Living Well When You’re Unwell

28 November 2019

Welcome to Living Well When You’re Unwell, a column that answers all your questions about navigating uni, life, relationships, and jobs with disability and chronic illness.

What exactly does ‘reasonable adjustment’ mean? I heard that word being said a lot in regards to disability. I’ve also heard ‘reasonable accommodation’. What are the differences between the two?
– Seeking Clarification

In different countries, different terminologies are used to refer to making adjustments to ensure a person with disability is not barred from an activity or employment. For example, in the United States the term is ‘reasonable accommodation’. If you travel to different countries or even if you’re an international student used to the terminology in your home country, it can be confusing to understand what these different terms mean.

In the case of ‘reasonable adjustment’ and ‘reasonable accommodation’, they refer to the same thing. In Australia, under the Equal Opportunity Act 2010, people with disabilities are entitled to reasonable adjustments in cases where their safety, productivity, and comfort are being infringed upon.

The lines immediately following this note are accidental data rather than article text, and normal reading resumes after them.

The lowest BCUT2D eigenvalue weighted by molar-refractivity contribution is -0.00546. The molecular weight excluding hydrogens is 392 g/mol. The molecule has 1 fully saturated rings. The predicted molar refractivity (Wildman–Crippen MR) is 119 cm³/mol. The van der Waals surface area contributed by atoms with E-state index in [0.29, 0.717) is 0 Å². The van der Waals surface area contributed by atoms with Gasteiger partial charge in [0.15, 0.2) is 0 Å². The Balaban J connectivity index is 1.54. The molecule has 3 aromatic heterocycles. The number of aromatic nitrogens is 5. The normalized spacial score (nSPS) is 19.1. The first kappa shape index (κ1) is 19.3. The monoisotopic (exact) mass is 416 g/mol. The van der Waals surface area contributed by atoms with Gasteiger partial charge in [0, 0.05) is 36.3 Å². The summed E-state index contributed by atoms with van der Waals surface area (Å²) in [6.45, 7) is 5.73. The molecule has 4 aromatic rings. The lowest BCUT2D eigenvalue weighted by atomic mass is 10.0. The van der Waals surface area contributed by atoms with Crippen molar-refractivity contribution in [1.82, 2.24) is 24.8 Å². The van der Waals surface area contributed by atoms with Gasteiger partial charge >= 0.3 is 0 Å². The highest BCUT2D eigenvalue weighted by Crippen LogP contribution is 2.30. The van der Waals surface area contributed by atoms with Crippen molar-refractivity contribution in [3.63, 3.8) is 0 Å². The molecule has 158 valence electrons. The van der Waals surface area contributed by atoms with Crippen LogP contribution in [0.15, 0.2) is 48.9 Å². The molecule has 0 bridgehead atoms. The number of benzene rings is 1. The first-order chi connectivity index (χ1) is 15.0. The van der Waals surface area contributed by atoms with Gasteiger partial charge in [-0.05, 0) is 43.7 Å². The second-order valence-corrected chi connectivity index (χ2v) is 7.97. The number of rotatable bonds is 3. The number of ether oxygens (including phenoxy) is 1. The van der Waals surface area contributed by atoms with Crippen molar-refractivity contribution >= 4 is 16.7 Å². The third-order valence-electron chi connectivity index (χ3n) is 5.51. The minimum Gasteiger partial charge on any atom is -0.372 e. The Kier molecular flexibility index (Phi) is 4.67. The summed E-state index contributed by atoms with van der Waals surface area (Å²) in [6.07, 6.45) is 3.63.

Interestingly enough, when it comes to reasonable adjustments under the Equal Opportunity Act 2010, it’s not just people with permanent disabilities who are affected. Many people don’t know that you’re still entitled to reasonable adjustments if you are a person who is:

  • Permanently disabled (physical, mental, etc.)
  • Ill (either temporary or permanent)
  • Temporarily injured

How can I get into disability advocacy? Is there anything I can do at uni?
– Wanting to Make a Difference

There are lots of ways to advocate for disability rights and accessibility. You can join in on conversations online, hashtag campaigns, or even contribute to websites like Invisible Disability Project if you are a person with a disability.

There are also options to get into disability advocacy locally. You can join Accessible Unimelb if you’re a student or faculty member, no matter if you’re a person with a disability or just passionate about equality. Accessible Unimelb is a student group focused on disability advocacy, awareness, and inclusion. Accessible Unimelb meets monthly to discuss the student experience, attitudes towards people with disability on campus, employment after graduation, and how to make positive and inclusive change on campus. If you wanted to get connected to this group or find out more, you can email and we’ll put you in touch!

Do all students with a disability need to be registered with Student Equity and Disability Support?
– Asking For a Friend

If you’re a student with a disability, you’re not required to register for ongoing support unless you want to or need to. Not all disabilities are the same, and therefore they don’t always lead to the same types of access needs. So some students with disabilities may not actually need any adjustments or ongoing support.

Leave a Reply

Your email address will not be published. Required fields are marked *